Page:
CEIBAL's Success - Laptops in Backpacks in Uruguay

I've been over at the IDB all morning, for a series of seminars on the impact of ICTs in education. I'll report on this more in the coming days, but for now:

VazquezPresident Tabaré Vázquez of Uruguay gave the keynote this morning, talking about CEIBAL, the very successful national laptops-in-backpacks program he has overseen. He argued that the introduction of technology into education constitutes nothing less than a revolution-- "the most profound and beautiful of revolutions." It's a big word to use in Latin America, but seems appropriate. 

Introducing laptops to every student and teacher in the country is not just a revolution of teaching and learning, he said, but a social revolution as well.  Students now have access to networks that connect everyone-- from the wealthy kids in Montevideo to the 20% of children who live in poverty around the country.  The laptops guarantee nothing, but they're a tool-- for learning, for communication, and for equality-- and they're helping create better educated citizens, who in turn make for a stronger, wealthier country.

Miguel Brechner, President of the Uruguay Technology Laboratory, has been the man in charge of CEIBAL during its three-year rollout.  He followed Vázquez in a technical seminar with a review of the costs and impacts of the program.  He echoed the point made by Marcelo Cabrol of the IDB that this technology is a fundameOLPCntally disruptive innovation, and one that requires vast reorganization of the educational system. Uruguay has met that challenged with a comprehensive rollout of the program over three years, introducing the machines gradually, and coupling them with teacher training and appropriate software.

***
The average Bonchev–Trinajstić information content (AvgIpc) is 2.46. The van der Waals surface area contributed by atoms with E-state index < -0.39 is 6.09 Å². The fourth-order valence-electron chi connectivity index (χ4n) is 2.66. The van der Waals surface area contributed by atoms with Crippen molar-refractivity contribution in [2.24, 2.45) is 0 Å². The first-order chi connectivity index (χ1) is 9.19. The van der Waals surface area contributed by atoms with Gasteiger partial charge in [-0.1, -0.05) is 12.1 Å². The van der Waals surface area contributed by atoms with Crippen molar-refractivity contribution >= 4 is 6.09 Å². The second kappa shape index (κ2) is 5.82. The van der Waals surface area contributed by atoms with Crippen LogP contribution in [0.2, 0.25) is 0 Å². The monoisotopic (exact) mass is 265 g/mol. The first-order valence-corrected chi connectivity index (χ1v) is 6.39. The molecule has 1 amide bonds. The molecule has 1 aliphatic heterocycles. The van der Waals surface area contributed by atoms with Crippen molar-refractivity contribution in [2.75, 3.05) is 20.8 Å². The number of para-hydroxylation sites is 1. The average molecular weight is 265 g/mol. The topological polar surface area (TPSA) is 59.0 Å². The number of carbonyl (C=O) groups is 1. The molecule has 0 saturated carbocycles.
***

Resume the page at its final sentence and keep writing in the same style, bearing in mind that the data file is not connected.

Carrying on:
Nonetheless, Brechner offered an accounting that calculated the cost of the program at about $276 per machine over four years.  This includes the major costs of hardware and connectivity, and many minor costs including service, software, and content.  While no broad academic studies on the impact of the program have yet been done, observational and anecdotal evidence suggests that the machines have been well incorporated by teachers into their lessons, and they have already pushed up attendance and academic achievement.

There's been a lot of negative chatter about OLPC lately, some of it well-grounded.  The program has hit some hurdles, and failed to meet some optimistic projections.  Still, the theory is sound: Understanding technology and having access to the worldwide network through devices like laptops and mobile phones will be an essential part of a child's success in the 21st century, and needs to be introduced to the classroom.  Hats off to Uruguay for pulling it off-- swiftly, completely, affordably and, it seems, successfully.